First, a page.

Stellarators confine hot plasma in a circular, three-dimensional magnetic field, or torus, inside a fusion reactor. Fusion energy researchers have long sought the best shape for that field to optimize reactor performance. A team from Oak Ridge National Laboratory's Fusion Energy Division has designed the magnetic field coil system to shape the plasma and the vacuum vessel to contain it for the National Compact Stellarator Experiment at Princeton Plasma Physics Laboratory. Using complex computer programs and mathematical models, ORNL team members Mike Cole, Paul Fogarty, Paul Goranson, Jim Lyon, Brad Nelson and David Williamson evaluated many different concepts. The final design -- shaped like a giant, twisted doughnut -- will help prevent plasma disruption, sustain longer fusion reactions and confine the plasma more securely so that it does not lose particles and energy. NCSX is a PPPL-ORNL partnership. Construction for the experimental facility is scheduled to begin in October. First plasma is scheduled for 2008. [Contact: Mike Bradley, 865-576-9553; email@example.com].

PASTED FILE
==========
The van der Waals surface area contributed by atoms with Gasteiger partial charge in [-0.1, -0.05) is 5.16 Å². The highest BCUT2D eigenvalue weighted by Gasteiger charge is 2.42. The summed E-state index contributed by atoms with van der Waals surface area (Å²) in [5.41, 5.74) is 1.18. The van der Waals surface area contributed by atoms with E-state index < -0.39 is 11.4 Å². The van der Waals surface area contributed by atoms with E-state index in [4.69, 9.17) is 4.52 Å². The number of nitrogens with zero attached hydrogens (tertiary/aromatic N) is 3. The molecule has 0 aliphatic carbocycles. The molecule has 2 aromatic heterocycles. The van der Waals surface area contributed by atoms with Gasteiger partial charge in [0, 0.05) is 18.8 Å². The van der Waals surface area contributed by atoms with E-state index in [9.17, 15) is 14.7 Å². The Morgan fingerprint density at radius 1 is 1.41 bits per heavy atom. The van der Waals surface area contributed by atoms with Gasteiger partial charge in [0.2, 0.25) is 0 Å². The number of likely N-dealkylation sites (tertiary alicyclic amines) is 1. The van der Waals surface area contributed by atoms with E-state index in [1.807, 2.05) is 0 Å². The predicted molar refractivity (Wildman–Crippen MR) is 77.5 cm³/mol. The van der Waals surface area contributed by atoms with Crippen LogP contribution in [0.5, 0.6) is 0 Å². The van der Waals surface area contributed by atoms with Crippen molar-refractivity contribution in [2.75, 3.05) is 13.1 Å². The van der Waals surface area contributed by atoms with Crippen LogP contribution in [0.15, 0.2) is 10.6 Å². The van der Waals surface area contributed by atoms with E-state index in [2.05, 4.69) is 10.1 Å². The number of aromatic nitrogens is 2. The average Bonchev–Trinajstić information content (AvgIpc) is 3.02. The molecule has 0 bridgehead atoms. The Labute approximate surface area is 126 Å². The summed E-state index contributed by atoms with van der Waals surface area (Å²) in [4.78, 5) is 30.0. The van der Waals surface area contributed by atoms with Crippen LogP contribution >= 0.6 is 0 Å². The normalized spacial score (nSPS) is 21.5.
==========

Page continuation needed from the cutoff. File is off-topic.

GEOGRAPHY -- A vision for security . . .
National security could be enhanced with a system that quickly sorts and evaluates spatial and geographic information captured in enormous volumes of images. The Oak Ridge National Laboratory-developed system combines the lab's expertise in a number of areas and addresses the problem of having too much information for trained personnel to analyze. Consequently, much of the staggering collection of data is not effectively utilized, said ORNL's Budhu Bhaduri, co-principal investigator for the project. With the ORNL system, security experts would have access to a dynamic data archive plus methods to quickly analyze the information using a variety of tools, including intelligent software agents, geospatial modeling, feature extraction and image a
Contact: Mike Bradley
DOE/Oak Ridge National Laboratory